A NY State historical marker (click the link for a concise biography) is at Roberts' birthplace in East Varick, NY. It states that he was "representative extra-ordinary of the American farmer." 

As Isaac Roberts states in his book, East Varick is on the western shore of Cayuga Lake, directly across from the village of Aurora. Well, if you look on a map and track about 20 miles due east of Aurora you will find my house. The professor practically grew up in my neighborhood... 182 years ago.

This area of central New York state was largely unsettled back in those days. It was a land rich in resources, and well suited for an agrarian society.

Autobiography of a Farm Boy is a historical gem for modern-day agrarians looking to better understand what life was once like in the agrarian nation America once was. 

For example, the following description by Roberts of his mother gives us a glimpse into the role of women in the agrarian culture of early 1800's America. She was not highly educated, but she was highly literate. She did not seek to have a career and be an income earner outside her home. Instead, she was a helpmeet to her husband, performing the important tasks of managing her home economy; providing for and nurturing her children. Her life energy was focused on being a mother, as well as a friend and caregiver in her immediate community. In other words, she did not endeavor to be a leader in the society of her day, but to raise sons that would one day be responsible leaders. 

This is an old concept that is clearly biblical. But, of course, in the industrialized world, motherhood is not the high moral and social calling it was once universally considered to be. Managing a home and being a mother are, at best, now a part time task in the industrial order. 


"My mother, Elizabeth Burroughs, was also born near Harbortown, New Jersey, August 16, 1800, and came to East Varick with her parents when they settled there in 1812. It was she who stood at the center of the household. It was she who made It possible for me to go forth strong in body and of purpose, to work patiently and bravely for the farmers—for science, for justice and for truth. 

As I look upon the picture of her strong, rugged, placid face, I recall her self-sacrificing life for the good of everyone within the sphere of her influence; and I know that she was a Christian, although she belonged to no church and seldom attended one.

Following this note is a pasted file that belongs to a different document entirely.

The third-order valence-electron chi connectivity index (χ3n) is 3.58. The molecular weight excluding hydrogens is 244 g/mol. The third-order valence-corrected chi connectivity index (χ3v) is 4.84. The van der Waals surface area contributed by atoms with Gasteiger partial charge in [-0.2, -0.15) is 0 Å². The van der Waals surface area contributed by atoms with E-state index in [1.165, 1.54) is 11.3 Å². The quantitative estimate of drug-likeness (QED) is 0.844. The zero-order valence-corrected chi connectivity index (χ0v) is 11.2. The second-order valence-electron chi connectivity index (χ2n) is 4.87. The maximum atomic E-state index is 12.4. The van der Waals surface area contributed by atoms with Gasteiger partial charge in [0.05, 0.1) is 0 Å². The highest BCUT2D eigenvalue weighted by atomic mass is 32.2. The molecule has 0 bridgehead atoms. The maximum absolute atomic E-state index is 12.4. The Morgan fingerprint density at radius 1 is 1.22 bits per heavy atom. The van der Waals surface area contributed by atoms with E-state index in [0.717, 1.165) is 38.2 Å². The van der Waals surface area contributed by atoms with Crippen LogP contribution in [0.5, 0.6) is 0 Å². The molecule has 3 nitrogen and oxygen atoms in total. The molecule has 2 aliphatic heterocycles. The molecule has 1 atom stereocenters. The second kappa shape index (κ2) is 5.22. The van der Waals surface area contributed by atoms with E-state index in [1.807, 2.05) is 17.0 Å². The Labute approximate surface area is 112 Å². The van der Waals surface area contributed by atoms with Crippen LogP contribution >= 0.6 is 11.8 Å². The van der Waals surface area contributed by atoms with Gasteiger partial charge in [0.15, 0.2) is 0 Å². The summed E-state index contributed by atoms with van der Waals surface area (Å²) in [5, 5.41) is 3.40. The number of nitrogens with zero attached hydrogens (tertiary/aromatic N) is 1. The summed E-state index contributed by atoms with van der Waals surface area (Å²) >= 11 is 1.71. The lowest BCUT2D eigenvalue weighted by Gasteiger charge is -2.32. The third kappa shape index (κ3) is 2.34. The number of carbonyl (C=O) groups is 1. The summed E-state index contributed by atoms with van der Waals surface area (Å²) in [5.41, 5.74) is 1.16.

Soon after marriage at twenty years of age, her toils began, and as the years passed, griefs and burdens followed on one another's trail; but she bore them all quietly, lovingly, even smilingly. 

I see her now, the central figure in that numerous, growing family —commanding, handsome, but not beautiful, with that large benignity which comes to middle-life and age, from a well-spent, unselfish life. From the youngest to the oldest child, we all looked to her for comfort in trouble, for instruction and advice in all our undertakings, and for appreciation in our successes. 

After all these years I cannot forgive myself for having wantonly disobeyed her when she forbade me to attend a dance at a tavern of doubtful reputation. This was the more inexcusable since I was allowed to do almost anything that was not positively bad.

Such education as she had she received In the schools of Harbortown, but she never went to school after she was twelve years of age. She was, however, a great reader—considering her cares and opportunities—had a remarkable memory and was clever at mathematics. She could figure a problem "in her head " more quickly and accurately than any of her sons. She was particularly fond of Rasselas, Aesop's Fables in Rhyme, Thompson's Seasons and Scott's Lady of the Lake, the greater part of which she was still able to quote In her old age. She could not sing at all nor could any of her generation of the Burroughs family; but she had an unusual love of poetry and occasionally wrote letters In verse to her children.

My mother died at the ripe age of seventy-nine years In the house where she had lived for more than fifty years and In the midst of loving children and grandchildren. She had been"Aunt Betsy" to the whole neighborhood and a friend to everyone who needed anything she could give or could do for them."